by Robin Maderich

July 2003 Reissue
ISBN: 0-9729379-1-9
Reviewer Graphic Button Blue Shutter Books
Trade Paperback

There is a sense of unease in the city of Boston for the Revolutionary War is just around the corner. As Faith Ashley is traveling back home from a visit to her father, she is stopped and harassed by the British army. Fletcher Irons, a loyalist soldier, appears out of the gathering that has formed to watch the drama, and stops the harassment. In return, Faith gives him a ride to the city making it clear she has no interest in developing a relationship with him. When she arrives at her trusted friend Ezra Briggs' home, she gets a surprising question she will have to answer.

Faith is a widow and a firm believer in the Patriot cause. Fletcher, though he stirs some long-ago buried feelings of desire in her, is a member of the opposite side in the war. Not only is he a soldier for Britain but he is also a lieutenant. They try to be together and avoid the issues that are tearing them apart, but this is only temporary. Finally, torn between their love for their countries and each other, these two make some interesting stops and starts in their relationship. They both want to remain true to their countries in the ensuing battles, and it will cause their romance to be delayed for long periods of time.

Faith And Honor was an enjoyable read, with a sweet ending. The time period and setting show an exceptional attention to detail. The characters are well developed and the plot was interesting. There are times when the details override the story, but overall, it is a good book with some unique aspects and plot turns. Faith has a remarkable grasp on her own freedom and independence. Throughout the story she strives to convince Ezra that she is perfectly happy being on her own, and actually prefers it that way. Fletcher is a good man, trying to act with honesty and integrity in both the land war and his inner struggles with the emotions he feels for someone from the opposite side of the battle.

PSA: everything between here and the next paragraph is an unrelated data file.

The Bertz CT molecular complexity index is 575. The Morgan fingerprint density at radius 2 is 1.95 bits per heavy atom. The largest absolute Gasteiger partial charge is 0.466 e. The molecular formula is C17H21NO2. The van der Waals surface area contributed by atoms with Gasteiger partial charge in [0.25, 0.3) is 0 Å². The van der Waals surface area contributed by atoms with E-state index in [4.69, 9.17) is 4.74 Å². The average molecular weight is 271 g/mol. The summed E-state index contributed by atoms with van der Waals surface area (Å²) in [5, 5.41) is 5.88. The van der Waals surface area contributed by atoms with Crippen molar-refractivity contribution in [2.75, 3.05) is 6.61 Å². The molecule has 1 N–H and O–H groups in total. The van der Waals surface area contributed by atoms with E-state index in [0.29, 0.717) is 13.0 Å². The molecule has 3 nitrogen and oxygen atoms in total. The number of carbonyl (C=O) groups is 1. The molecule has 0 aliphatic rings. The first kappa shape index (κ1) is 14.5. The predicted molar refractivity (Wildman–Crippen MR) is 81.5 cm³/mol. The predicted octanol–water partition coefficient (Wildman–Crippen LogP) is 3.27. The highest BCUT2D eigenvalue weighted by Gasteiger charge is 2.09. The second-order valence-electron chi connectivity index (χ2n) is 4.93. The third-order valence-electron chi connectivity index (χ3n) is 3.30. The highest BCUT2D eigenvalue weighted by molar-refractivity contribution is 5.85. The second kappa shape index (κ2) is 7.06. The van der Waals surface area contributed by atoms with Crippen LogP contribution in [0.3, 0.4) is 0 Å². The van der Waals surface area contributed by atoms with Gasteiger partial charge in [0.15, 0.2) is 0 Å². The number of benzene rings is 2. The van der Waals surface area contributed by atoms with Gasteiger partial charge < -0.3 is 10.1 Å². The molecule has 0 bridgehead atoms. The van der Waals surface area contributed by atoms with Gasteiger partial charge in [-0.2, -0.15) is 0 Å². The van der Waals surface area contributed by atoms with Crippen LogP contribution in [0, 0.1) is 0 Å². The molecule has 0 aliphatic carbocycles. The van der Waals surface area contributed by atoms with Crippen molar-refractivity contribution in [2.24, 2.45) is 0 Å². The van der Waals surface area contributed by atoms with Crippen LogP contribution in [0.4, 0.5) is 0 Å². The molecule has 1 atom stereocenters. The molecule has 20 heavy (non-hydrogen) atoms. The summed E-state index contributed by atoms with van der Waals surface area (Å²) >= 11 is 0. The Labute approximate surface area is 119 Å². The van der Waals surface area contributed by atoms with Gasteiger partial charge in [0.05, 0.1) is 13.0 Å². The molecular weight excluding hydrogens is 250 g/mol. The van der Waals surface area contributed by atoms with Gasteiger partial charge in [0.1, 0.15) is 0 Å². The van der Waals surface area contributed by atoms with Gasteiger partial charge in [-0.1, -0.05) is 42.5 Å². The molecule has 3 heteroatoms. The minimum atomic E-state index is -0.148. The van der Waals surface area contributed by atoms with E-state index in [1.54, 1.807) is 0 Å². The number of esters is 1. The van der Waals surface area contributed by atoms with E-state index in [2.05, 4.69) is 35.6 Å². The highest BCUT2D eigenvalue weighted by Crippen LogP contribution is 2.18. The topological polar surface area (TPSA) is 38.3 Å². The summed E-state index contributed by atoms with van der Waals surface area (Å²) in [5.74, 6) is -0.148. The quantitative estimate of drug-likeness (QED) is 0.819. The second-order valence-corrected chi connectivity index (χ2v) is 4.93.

The conflict between Faith and Fletcher is confronted at each turn, but a clear solution does not present itself until the war ends. They both hold true to their convictions to their countries, and this causes their relationship to be put on hold until the war ceases. While not a history buff, the depiction's of the war and the details to the uniforms and dress of that era seem to be correct.

Faith And Honor is the first in a trilogy. The second book, Promises Of Honor, will be released later this year. The Revolution was such a turning point for America and in history, that any book in this setting is appealing, and to learn so much about this great conflict was fun. If this piece of history intrigues and engages the reader, then Faith And Honor will satisfy.

Reviewed in July 2003 by Katy.

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